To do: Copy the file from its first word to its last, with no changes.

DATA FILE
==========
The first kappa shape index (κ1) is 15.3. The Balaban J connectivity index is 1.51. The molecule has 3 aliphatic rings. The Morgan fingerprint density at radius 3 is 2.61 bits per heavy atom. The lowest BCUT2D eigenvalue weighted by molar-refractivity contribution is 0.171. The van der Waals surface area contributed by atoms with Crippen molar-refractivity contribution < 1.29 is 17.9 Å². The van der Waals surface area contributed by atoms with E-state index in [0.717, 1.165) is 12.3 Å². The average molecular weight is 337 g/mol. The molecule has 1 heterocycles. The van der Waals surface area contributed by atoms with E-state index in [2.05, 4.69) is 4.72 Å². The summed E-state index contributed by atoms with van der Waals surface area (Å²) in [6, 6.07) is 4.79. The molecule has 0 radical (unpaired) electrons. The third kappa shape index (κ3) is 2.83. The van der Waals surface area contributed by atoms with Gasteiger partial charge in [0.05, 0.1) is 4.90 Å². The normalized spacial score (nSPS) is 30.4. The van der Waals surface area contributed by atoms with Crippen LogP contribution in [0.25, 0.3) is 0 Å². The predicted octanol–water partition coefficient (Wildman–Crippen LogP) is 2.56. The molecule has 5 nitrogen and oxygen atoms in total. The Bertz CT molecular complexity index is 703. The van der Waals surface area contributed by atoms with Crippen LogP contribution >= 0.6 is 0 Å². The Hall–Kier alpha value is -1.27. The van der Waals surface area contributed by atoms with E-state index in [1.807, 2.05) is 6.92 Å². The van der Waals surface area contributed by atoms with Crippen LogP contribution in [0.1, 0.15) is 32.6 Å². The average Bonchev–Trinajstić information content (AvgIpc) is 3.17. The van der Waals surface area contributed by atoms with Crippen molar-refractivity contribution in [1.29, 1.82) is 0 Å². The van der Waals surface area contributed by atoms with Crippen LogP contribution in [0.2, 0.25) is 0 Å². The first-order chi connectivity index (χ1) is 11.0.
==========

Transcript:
The first kappa shape index (κ1) is 15.3. The Balaban J connectivity index is 1.51. The molecule has 3 aliphatic rings. The Morgan fingerprint density at radius 3 is 2.61 bits per heavy atom. The lowest BCUT2D eigenvalue weighted by molar-refractivity contribution is 0.171. The van der Waals surface area contributed by atoms with Crippen molar-refractivity contribution < 1.29 is 17.9 Å². The van der Waals surface area contributed by atoms with E-state index in [0.717, 1.165) is 12.3 Å². The average molecular weight is 337 g/mol. The molecule has 1 heterocycles. The van der Waals surface area contributed by atoms with E-state index in [2.05, 4.69) is 4.72 Å². The summed E-state index contributed by atoms with van der Waals surface area (Å²) in [6, 6.07) is 4.79. The molecule has 0 radical (unpaired) electrons. The third kappa shape index (κ3) is 2.83. The van der Waals surface area contributed by atoms with Gasteiger partial charge in [0.05, 0.1) is 4.90 Å². The normalized spacial score (nSPS) is 30.4. The van der Waals surface area contributed by atoms with Crippen LogP contribution in [0.25, 0.3) is 0 Å². The predicted octanol–water partition coefficient (Wildman–Crippen LogP) is 2.56. The molecule has 5 nitrogen and oxygen atoms in total. The Bertz CT molecular complexity index is 703. The van der Waals surface area contributed by atoms with Crippen LogP contribution >= 0.6 is 0 Å². The Hall–Kier alpha value is -1.27. The van der Waals surface area contributed by atoms with E-state index in [1.807, 2.05) is 6.92 Å². The van der Waals surface area contributed by atoms with Crippen LogP contribution in [0.1, 0.15) is 32.6 Å². The average Bonchev–Trinajstić information content (AvgIpc) is 3.17. The van der Waals surface area contributed by atoms with Crippen molar-refractivity contribution in [1.29, 1.82) is 0 Å². The van der Waals surface area contributed by atoms with Crippen LogP contribution in [0.2, 0.25) is 0 Å². The first-order chi connectivity index (χ1) is 11.0.